Wednesday, June 22, 2011

“How Roman Culture Assured its Continuing Existence by Co-Opting the churches there”

I want to thank those of you who have pointed me in the direction of Michael Patton’s article, “The Rise of Rome in a Nutshell”, over at the Parchment and Pen blog.

Essentially, it’s a good overview. I’d of course like to provide some nuance to his description.

The city of Rome, and the Roman Empire, of course, had existed in their “full glory” long before the church got there. In that sense, it was not Rome that had to “rise”.

In his third paragraph, he mentioned an “institutional” arm of the universal church. As I read more about this, more about the historical backgrounds of the New Testament generally, what happened rather is that the church adopted the ancient Roman culture wholesale, and ended up making Rome a norm, as much as and even more than the teaching of the Apostles. That’s why the Easterners couldn’t tolerate them in the first millennium – they never accepted Rome’s pretentions to having authority over them, and that’s primarily what the Reformers sought to try to remove from their understanding of “what is the church?”

In that sense, Patton’s blog post could be more appropriately entitled, “How Roman Culture Assured its Continuing Existence by Co-Opting the churches there”.

A danger in our day comes when Protestants find themselves with some nostalgia about “the early church,” and then they mistakenly look to Rome as a guide to early church beliefs. With very few exceptions, what people get when they look to Roman Catholicism is not the early teaching of the church, but they end up adopting ancient Roman culture, warts and deities and all.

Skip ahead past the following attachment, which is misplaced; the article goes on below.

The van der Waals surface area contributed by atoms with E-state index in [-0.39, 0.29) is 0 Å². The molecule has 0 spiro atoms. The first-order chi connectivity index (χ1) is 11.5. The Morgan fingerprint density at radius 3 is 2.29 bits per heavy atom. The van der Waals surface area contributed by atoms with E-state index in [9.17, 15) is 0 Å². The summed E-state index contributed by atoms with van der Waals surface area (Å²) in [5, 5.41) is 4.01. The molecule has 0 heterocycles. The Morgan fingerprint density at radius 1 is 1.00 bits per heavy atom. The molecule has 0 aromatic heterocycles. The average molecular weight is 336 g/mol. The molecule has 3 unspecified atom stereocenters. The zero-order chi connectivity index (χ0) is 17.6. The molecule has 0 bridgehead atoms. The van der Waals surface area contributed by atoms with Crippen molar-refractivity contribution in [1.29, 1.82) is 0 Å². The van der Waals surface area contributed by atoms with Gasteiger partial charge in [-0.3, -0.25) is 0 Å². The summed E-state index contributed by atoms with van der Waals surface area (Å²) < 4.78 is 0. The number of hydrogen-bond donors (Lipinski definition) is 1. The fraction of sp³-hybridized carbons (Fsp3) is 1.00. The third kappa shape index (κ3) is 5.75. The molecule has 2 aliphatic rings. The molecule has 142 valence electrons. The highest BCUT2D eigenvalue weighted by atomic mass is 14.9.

I also think his explanation of “apostolic succession” is a good one, but somewhat lacking. (And of course, in a blog post, you’re not going to be able to fit in all the details). However, it should be stressed that while the Apostles wanted to make sure that the churches where they ministered had good leadership in place (1 Tim 3 and Titus 1), they never envisioned a concept of “succession” as was represented in his first drawing there. That is, the Apostles looked to the current needs of the churches, to make sure that their churches were adequately cared for. But they never envisioned a “lineage” of “successors” who were by virtue of that lineage going to have “apostolic authority”.

During the latter part of the second century, after the churches had withstood (and continued to face) challenges from many varieties of gnosticism and other religions, some individuals saw the value in “looking back” (thus, in the written/unwritten chart, the arrows should be pointing in the other direction.) The churches found value in looking back at their leadership, and saying to the gnostics, “Your religion begins with your founder [that is, a second-century gnostic], and therefore, it does not have Apostolic roots or Apostolic sanction. We teach what the Apostles taught, and we can point to leaders, who have been a part of our churches since the times of the Apostles, and who continue to teach what the Apostles taught.”

That desire to go “back to the sources” is a legitimate way to help keep the churches on course over time. And so, while this “looking back to the Apostles” was an appropriate apologetic tool in the second century, (and indeed, the Reformers looked back to the Apostles as well -- their method of doing so was to argue that “Scripture Alone” has the apostolic teaching) -- the concept as it was practiced in the second century took on a far greater degree of ossification (and in effect, it enshrined second century Roman concepts of authority as somehow having been “divinely instituted”). In effect, Rome enshrined (and continued to look for ways to enshrine) as “gospel truth” its own leadership structure.